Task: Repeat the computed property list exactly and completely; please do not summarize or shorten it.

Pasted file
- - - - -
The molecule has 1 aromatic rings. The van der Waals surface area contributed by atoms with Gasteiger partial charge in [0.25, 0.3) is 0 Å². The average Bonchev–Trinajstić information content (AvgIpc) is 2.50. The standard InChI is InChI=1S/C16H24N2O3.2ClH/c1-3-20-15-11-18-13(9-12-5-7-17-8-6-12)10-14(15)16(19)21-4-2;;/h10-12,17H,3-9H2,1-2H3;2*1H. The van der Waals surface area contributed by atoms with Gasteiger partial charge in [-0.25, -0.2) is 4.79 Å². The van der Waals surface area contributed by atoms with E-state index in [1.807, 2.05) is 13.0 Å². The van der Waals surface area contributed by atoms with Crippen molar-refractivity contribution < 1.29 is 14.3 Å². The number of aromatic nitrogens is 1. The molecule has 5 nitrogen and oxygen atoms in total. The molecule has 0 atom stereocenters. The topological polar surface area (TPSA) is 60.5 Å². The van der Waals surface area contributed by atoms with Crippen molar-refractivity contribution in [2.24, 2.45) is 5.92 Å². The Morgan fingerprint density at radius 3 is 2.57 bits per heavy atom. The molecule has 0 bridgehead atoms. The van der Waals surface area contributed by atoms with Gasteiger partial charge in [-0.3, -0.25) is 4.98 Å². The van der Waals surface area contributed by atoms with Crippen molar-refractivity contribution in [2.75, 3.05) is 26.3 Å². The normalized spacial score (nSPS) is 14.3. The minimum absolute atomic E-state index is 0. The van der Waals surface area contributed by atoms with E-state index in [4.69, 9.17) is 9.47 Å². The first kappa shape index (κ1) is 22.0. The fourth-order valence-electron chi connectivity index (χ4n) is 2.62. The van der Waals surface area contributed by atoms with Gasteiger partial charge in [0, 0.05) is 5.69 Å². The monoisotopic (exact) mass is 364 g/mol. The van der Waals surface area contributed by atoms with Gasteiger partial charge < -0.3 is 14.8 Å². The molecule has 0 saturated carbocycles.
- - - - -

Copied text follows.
The molecule has 1 aromatic rings. The van der Waals surface area contributed by atoms with Gasteiger partial charge in [0.25, 0.3) is 0 Å². The average Bonchev–Trinajstić information content (AvgIpc) is 2.50. The standard InChI is InChI=1S/C16H24N2O3.2ClH/c1-3-20-15-11-18-13(9-12-5-7-17-8-6-12)10-14(15)16(19)21-4-2;;/h10-12,17H,3-9H2,1-2H3;2*1H. The van der Waals surface area contributed by atoms with Gasteiger partial charge in [-0.25, -0.2) is 4.79 Å². The van der Waals surface area contributed by atoms with E-state index in [1.807, 2.05) is 13.0 Å². The van der Waals surface area contributed by atoms with Crippen molar-refractivity contribution < 1.29 is 14.3 Å². The number of aromatic nitrogens is 1. The molecule has 5 nitrogen and oxygen atoms in total. The molecule has 0 atom stereocenters. The topological polar surface area (TPSA) is 60.5 Å². The van der Waals surface area contributed by atoms with Crippen molar-refractivity contribution in [2.24, 2.45) is 5.92 Å². The Morgan fingerprint density at radius 3 is 2.57 bits per heavy atom. The molecule has 0 bridgehead atoms. The van der Waals surface area contributed by atoms with Gasteiger partial charge in [-0.3, -0.25) is 4.98 Å². The van der Waals surface area contributed by atoms with Crippen molar-refractivity contribution in [2.75, 3.05) is 26.3 Å². The normalized spacial score (nSPS) is 14.3. The minimum absolute atomic E-state index is 0. The van der Waals surface area contributed by atoms with E-state index in [4.69, 9.17) is 9.47 Å². The first kappa shape index (κ1) is 22.0. The fourth-order valence-electron chi connectivity index (χ4n) is 2.62. The van der Waals surface area contributed by atoms with Gasteiger partial charge in [0, 0.05) is 5.69 Å². The monoisotopic (exact) mass is 364 g/mol. The van der Waals surface area contributed by atoms with Gasteiger partial charge < -0.3 is 14.8 Å². The molecule has 0 saturated carbocycles.